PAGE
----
The Best Omelette Ever
Contrary to popular belief, eggs are definitely the divas of the kitchen. They are pretty hard to cook right/well and require lots of practice and knowledge of the equipment used to cook them (i.e. every stove and every pan cooks slightly differently) to get it right. That's why sushi chefs in training learn the omelette last and it's their graduation dish. Now, at Casa M we eat eggs all sorts of ways, but this one is near and dear to the heart since it's super simple and shows off the flavors of the Hooked® and Chain Reaction® so well and how they both compliment eggs in every way imaginable.
We're not fans of non-stick pans, but to be totally honest, doing omelettes without an omelette pan is not somethign we would recommend at all. Instead of the cheap Teflon® pans, look for a good ceramic coated omelette pan and learn it inside and out. It will take some test runs to get used to the cooking characteristics, but once you know your omelette pan and your stovetop, you learn properties of the omelette and how it cooks as well such that moving to a new pan and new stove will be an easy transition. Picking the size of the pan relative to the omelette (and plate) is very important. If you pick a pan too large, you may generate an omelette that is too long to fit on your plate or one that's too thin to hold up to folding and turning out. Conversely if you pick once too small, the egg mixture might be too thick to cook in time before it starts to show color on the bottom. After several trial runs you'll get the hang of the sizes and cooking characteristics, but it does take practice for sure to make them come out looking pretty. Fortunartely, pretty or not, even the trial run omelettes taste great and make for good rewards for those helping you learn to make the perfect omelette.
As always, from our table to yours... #SpiceConfidently #EssenceOfFlavor #ChemistryInTheKitchen #CasaMSpice
— Mike Hernandez
For the Omelette:
- 3 eggs, beaten to combine, but not whipped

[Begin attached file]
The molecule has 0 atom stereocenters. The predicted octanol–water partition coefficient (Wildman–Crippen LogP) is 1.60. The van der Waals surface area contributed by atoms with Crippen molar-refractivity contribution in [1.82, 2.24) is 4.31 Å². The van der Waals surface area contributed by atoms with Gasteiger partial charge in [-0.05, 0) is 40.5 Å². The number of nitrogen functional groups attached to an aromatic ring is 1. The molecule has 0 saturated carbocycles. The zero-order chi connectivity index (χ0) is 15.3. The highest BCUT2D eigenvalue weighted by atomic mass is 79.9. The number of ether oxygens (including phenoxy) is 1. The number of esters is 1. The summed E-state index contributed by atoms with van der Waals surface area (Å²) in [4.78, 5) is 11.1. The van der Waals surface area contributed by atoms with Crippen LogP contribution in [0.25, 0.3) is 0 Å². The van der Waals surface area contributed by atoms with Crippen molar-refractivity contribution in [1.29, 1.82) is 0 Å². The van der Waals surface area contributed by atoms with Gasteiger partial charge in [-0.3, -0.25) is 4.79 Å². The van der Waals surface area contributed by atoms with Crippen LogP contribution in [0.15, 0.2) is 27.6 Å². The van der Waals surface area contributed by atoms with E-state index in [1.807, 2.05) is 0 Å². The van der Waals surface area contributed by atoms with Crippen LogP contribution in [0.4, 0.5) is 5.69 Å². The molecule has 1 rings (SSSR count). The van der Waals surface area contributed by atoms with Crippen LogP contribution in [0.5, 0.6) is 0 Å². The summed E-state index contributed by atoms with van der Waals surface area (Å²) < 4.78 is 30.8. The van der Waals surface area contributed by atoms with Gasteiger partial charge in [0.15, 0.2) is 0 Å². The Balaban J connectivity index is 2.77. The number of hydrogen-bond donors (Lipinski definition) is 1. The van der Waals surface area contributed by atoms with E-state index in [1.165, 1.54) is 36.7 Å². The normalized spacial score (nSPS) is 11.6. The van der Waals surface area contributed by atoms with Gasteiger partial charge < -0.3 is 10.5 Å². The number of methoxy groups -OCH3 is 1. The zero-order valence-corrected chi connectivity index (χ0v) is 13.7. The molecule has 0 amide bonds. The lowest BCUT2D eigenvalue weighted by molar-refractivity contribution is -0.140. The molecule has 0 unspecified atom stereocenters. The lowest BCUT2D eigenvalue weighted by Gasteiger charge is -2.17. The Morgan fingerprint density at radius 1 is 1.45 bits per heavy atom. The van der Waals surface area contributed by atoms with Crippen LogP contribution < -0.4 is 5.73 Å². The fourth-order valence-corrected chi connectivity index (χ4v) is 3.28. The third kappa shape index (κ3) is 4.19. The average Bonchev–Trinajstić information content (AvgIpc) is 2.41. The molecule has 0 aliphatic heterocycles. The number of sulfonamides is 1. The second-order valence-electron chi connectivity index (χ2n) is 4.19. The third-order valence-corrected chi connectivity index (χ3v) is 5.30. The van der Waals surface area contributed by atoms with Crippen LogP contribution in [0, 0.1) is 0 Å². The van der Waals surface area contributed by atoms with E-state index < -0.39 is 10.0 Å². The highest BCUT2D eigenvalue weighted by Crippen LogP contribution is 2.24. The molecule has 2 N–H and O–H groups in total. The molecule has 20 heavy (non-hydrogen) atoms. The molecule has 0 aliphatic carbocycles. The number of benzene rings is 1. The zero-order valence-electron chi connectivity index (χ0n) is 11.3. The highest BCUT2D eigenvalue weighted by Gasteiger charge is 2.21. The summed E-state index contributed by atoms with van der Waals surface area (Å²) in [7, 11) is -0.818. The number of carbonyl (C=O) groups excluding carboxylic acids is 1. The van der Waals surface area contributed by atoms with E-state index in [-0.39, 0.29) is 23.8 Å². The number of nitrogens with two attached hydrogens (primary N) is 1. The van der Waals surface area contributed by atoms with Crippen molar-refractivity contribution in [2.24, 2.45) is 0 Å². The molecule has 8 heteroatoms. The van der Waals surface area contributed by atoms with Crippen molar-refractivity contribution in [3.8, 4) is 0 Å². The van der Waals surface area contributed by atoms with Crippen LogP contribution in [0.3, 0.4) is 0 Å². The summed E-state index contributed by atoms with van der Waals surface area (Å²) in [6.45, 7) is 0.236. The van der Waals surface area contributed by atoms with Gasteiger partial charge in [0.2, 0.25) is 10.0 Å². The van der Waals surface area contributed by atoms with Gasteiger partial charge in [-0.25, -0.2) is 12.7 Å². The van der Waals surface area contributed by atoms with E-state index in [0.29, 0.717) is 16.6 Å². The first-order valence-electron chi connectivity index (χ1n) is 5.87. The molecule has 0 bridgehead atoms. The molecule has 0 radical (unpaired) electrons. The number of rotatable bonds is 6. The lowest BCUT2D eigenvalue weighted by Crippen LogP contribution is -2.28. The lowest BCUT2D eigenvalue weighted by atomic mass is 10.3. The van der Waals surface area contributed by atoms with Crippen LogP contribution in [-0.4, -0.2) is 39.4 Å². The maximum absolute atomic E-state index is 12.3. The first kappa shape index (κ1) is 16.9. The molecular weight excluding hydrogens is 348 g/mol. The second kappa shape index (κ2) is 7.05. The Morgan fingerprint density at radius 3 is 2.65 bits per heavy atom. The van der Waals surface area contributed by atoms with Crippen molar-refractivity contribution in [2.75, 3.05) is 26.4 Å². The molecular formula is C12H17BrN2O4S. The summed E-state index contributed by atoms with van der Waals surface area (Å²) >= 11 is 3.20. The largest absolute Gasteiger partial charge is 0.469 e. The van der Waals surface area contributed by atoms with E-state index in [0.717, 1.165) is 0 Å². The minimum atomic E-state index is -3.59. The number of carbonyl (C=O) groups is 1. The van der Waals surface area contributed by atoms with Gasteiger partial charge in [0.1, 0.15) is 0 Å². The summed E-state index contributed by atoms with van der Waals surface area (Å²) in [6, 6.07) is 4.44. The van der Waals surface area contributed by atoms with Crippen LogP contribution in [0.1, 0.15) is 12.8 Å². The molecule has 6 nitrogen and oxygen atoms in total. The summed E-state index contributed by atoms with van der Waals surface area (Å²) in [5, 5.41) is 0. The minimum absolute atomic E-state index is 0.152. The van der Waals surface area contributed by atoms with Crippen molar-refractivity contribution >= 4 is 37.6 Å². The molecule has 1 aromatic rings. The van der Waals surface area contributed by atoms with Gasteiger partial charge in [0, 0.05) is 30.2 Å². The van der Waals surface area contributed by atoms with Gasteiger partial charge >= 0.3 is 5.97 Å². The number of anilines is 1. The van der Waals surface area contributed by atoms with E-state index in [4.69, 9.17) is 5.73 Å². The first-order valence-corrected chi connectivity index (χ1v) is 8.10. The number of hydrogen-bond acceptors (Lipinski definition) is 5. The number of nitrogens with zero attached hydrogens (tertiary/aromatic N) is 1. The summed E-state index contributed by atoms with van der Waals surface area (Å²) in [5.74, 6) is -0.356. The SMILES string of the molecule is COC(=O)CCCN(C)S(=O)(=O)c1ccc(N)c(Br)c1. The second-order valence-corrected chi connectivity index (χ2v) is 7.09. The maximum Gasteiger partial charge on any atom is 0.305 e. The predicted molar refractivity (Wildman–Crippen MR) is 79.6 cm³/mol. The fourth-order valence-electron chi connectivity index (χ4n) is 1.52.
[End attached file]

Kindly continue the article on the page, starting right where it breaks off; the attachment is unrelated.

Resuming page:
- 1-1/2 oz Gruyère cheese, grated
- black pepper, to taste
- 1/2 Tablespoon clarified butter
- Casa M Spice Co® Uncontrolled Hooked®, to taste
- Casa M Spice Co® Chain Reaction®, to taste
- 1-1/2 oz Manchego cheese, grated
Picking the size of the pan relative to the omelette (and plate) is very important.- Mike Hernandez
LET’S GET COOKING
Beat the eggs in a mixing bowl only enough to combine the yolk and white, not to incorporate any air or whip them.
Mix in the Gruyère cheese, salt, and pepper.
Add butter to a non-stick omelette pan over medium-high heat.
Prepare a plate for the omelette as well as the remaining ingredients next to the stove so you don't have to walk away from the omelette as it cooks.
Once the omelette pan is hot, add the beaten egg mixture to the pan and immediately proceed to move both the pan and the eggs with a spatula around the pan until curds start to form, then stop moving the eggs and smooth them over into an even, thin layer. Depending on the pan, your stove, and how thick the egg mixture is in the pan, you might need to adjust the temperature down a little to ensure the omelette cooks through (without a flip).
Once the egg mixture has been smoothed out into a single layer, add 1/2 of the Manchego cheese and sprinkle the Casa M Spice Co® Chain Reaction® and Hooked® over the top of the omelette.
Use the spatula to check the bottom side of the omelette. Ideally there should be no browning or coloration in the eggs, but once they set enough and appear to be close to finishing, use the spatula to fold one edge of the omelette over the top of the omelette itself to cover about 1/3 of the omelette with itself.
Turn off the heat, lift the pan, and "flip" the omelette out onto itself by pouring the omelette out of the pan on the same side as the fold and onto a plate, when the folded part of the omelette is on the plate firmly, fold the other side over the top of the side on the plate to form an upside down "e".
Sprinkle the remaining Manchego cheese on top of the omelette.
Serve with salsa or sides of your choice and Tabasco sauce.